Deaths linked to tainted vinegar in Xinjiang
Updated: 2011-08-23 07:50
HOTAN, Xinjiang - Police on Monday blamed tainted vinegar for causing a mass poisoning that killed at least 11 people and sickened about 120 others at a Ramadan meal in Northwest China.
A 6-year-old was among the dead in the incident, which occurred in Sangzhu, a village in the Xinjiang Uygur autonomous region on late Friday, according to local police. Another person is in critical condition while the others are no longer in danger after being treated at the hospital.
An initial probe showed that the villagers, at a late night Ramadan meal, had drunk vinegar from two plastic barrels that had previously contained antifreeze. They began to feel sick the next morning.
The police are still waiting for results from toxicity tests to confirm the source of the poisoning, they said.
Antifreeze commonly contains a chemical known as ethylene glycol, which causes symptoms such as diarrhea and vomiting.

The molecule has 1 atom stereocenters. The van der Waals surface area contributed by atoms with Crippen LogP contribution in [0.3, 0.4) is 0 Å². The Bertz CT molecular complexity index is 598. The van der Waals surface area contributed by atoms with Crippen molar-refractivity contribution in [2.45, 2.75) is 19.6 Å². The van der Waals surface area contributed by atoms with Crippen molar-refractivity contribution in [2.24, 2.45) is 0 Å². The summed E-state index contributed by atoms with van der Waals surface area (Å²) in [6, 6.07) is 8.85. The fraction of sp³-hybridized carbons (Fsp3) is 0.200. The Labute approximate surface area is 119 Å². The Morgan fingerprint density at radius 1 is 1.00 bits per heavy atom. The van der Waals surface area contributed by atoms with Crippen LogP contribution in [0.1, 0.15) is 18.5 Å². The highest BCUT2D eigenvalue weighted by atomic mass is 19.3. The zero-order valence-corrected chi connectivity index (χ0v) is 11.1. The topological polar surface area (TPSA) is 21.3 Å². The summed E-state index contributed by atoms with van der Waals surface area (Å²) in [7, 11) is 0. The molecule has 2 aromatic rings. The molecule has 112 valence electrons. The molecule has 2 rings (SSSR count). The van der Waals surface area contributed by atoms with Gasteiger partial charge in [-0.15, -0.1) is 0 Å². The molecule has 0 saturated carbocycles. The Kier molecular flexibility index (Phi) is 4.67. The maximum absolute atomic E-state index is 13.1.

The poisoning occurred during the religious period of Ramadan, when Muslims eat in large groups at night after fasting during the day. The police said that is why so many people were affected.
More than half of Xinjiang's population of 21 million are Muslims from 10 ethnic groups, including the Uygur, Kirgiz, Kazak and Uzbek groups. During Ramadan, the ninth month of the year in the Muslim calendar, Chinese Muslims refrain from eating, drinking, smoking and having sexual intercourse from sunrise until sunset. Children, the elderly and the weak do not have to fast.
China's Ministry of Health reported that at least 45 people died in food poisoning cases across the country in the first six months of 2011, and the majority of the deaths were caused by food tainted by toxic chemicals.
The ministry also reported that most of the deaths occurred in people's homes. Eleven cases of food poisoning were reported to have occurred in student canteens in the first half of the year. In those, 701 people were sickened but no deaths were recorded.
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